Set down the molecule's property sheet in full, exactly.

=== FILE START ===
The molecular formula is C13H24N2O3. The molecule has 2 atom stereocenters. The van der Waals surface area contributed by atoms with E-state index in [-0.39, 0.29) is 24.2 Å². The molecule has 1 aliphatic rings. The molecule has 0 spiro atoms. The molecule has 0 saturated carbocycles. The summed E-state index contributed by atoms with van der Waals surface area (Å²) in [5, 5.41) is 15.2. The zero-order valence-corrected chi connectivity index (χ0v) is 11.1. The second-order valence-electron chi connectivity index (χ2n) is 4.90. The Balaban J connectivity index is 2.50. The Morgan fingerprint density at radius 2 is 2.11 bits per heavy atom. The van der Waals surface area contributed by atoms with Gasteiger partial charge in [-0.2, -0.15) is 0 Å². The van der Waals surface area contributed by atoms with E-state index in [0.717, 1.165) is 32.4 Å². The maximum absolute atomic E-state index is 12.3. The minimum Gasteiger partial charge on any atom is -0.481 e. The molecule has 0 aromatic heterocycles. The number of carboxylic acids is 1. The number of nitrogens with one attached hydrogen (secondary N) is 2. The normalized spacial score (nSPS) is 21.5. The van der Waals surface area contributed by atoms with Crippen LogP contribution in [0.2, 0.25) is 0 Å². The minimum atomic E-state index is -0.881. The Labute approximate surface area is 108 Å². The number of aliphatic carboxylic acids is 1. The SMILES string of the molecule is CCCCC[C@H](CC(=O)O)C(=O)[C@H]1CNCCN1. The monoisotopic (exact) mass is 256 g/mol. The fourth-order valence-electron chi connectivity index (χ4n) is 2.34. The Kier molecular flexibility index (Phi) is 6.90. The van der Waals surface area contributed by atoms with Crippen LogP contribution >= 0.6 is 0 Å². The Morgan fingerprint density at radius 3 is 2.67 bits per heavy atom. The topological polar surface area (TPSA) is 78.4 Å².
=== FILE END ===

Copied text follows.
The molecular formula is C13H24N2O3. The molecule has 2 atom stereocenters. The van der Waals surface area contributed by atoms with E-state index in [-0.39, 0.29) is 24.2 Å². The molecule has 1 aliphatic rings. The molecule has 0 spiro atoms. The molecule has 0 saturated carbocycles. The summed E-state index contributed by atoms with van der Waals surface area (Å²) in [5, 5.41) is 15.2. The zero-order valence-corrected chi connectivity index (χ0v) is 11.1. The second-order valence-electron chi connectivity index (χ2n) is 4.90. The Balaban J connectivity index is 2.50. The Morgan fingerprint density at radius 2 is 2.11 bits per heavy atom. The van der Waals surface area contributed by atoms with Gasteiger partial charge in [-0.2, -0.15) is 0 Å². The van der Waals surface area contributed by atoms with E-state index in [0.717, 1.165) is 32.4 Å². The maximum absolute atomic E-state index is 12.3. The minimum Gasteiger partial charge on any atom is -0.481 e. The molecule has 0 aromatic heterocycles. The number of carboxylic acids is 1. The number of nitrogens with one attached hydrogen (secondary N) is 2. The normalized spacial score (nSPS) is 21.5. The van der Waals surface area contributed by atoms with Crippen LogP contribution in [0.2, 0.25) is 0 Å². The minimum atomic E-state index is -0.881. The Labute approximate surface area is 108 Å². The number of aliphatic carboxylic acids is 1. The SMILES string of the molecule is CCCCC[C@H](CC(=O)O)C(=O)[C@H]1CNCCN1. The monoisotopic (exact) mass is 256 g/mol. The fourth-order valence-electron chi connectivity index (χ4n) is 2.34. The Kier molecular flexibility index (Phi) is 6.90. The van der Waals surface area contributed by atoms with Crippen LogP contribution >= 0.6 is 0 Å². The Morgan fingerprint density at radius 3 is 2.67 bits per heavy atom. The topological polar surface area (TPSA) is 78.4 Å².